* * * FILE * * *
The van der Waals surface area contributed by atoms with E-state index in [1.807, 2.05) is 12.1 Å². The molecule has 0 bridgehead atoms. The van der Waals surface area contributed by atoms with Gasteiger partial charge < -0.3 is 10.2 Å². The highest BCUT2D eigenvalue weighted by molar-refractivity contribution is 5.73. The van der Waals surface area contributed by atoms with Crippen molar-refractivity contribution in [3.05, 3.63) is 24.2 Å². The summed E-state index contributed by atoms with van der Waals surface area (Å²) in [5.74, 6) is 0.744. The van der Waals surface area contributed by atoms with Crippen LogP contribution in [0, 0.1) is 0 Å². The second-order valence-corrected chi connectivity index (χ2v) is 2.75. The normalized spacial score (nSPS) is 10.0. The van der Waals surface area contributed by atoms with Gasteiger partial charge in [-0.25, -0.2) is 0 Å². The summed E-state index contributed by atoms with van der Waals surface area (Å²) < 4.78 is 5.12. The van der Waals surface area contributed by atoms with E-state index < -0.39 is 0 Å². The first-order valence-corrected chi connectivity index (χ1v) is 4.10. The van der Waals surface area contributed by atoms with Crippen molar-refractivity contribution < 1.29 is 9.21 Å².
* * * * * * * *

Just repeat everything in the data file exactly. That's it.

The van der Waals surface area contributed by atoms with E-state index in [1.807, 2.05) is 12.1 Å². The molecule has 0 bridgehead atoms. The van der Waals surface area contributed by atoms with Gasteiger partial charge < -0.3 is 10.2 Å². The highest BCUT2D eigenvalue weighted by molar-refractivity contribution is 5.73. The van der Waals surface area contributed by atoms with Crippen molar-refractivity contribution in [3.05, 3.63) is 24.2 Å². The summed E-state index contributed by atoms with van der Waals surface area (Å²) in [5.74, 6) is 0.744. The van der Waals surface area contributed by atoms with Crippen LogP contribution in [0, 0.1) is 0 Å². The second-order valence-corrected chi connectivity index (χ2v) is 2.75. The normalized spacial score (nSPS) is 10.0. The van der Waals surface area contributed by atoms with Gasteiger partial charge in [-0.25, -0.2) is 0 Å². The summed E-state index contributed by atoms with van der Waals surface area (Å²) < 4.78 is 5.12. The van der Waals surface area contributed by atoms with E-state index < -0.39 is 0 Å². The first-order valence-corrected chi connectivity index (χ1v) is 4.10. The van der Waals surface area contributed by atoms with Crippen molar-refractivity contribution < 1.29 is 9.21 Å².